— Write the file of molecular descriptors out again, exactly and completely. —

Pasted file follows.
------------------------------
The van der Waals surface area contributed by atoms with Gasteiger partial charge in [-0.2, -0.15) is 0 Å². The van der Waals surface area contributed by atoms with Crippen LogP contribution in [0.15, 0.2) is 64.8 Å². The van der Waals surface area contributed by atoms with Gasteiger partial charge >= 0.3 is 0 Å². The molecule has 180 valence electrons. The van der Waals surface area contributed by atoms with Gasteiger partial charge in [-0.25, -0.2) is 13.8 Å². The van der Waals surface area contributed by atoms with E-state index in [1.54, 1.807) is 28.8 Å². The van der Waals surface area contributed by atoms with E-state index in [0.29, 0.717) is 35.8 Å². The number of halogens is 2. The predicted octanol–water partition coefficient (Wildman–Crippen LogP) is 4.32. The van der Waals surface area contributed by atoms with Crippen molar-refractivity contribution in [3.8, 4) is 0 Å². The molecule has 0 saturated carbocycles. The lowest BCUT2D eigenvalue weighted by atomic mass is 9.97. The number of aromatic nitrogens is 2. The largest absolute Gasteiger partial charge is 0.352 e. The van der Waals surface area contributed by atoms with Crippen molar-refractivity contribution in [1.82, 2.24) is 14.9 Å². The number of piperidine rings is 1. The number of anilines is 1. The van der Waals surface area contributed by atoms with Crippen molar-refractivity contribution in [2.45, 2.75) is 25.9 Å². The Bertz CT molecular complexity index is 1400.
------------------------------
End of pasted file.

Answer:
The van der Waals surface area contributed by atoms with Gasteiger partial charge in [-0.2, -0.15) is 0 Å². The van der Waals surface area contributed by atoms with Crippen LogP contribution in [0.15, 0.2) is 64.8 Å². The van der Waals surface area contributed by atoms with Gasteiger partial charge >= 0.3 is 0 Å². The molecule has 180 valence electrons. The van der Waals surface area contributed by atoms with Gasteiger partial charge in [-0.25, -0.2) is 13.8 Å². The van der Waals surface area contributed by atoms with E-state index in [1.54, 1.807) is 28.8 Å². The van der Waals surface area contributed by atoms with E-state index in [0.29, 0.717) is 35.8 Å². The number of halogens is 2. The predicted octanol–water partition coefficient (Wildman–Crippen LogP) is 4.32. The van der Waals surface area contributed by atoms with Crippen molar-refractivity contribution in [3.8, 4) is 0 Å². The molecule has 0 saturated carbocycles. The lowest BCUT2D eigenvalue weighted by atomic mass is 9.97. The number of aromatic nitrogens is 2. The largest absolute Gasteiger partial charge is 0.352 e. The van der Waals surface area contributed by atoms with Crippen molar-refractivity contribution in [1.82, 2.24) is 14.9 Å². The number of piperidine rings is 1. The number of anilines is 1. The van der Waals surface area contributed by atoms with Crippen molar-refractivity contribution in [2.45, 2.75) is 25.9 Å². The Bertz CT molecular complexity index is 1400.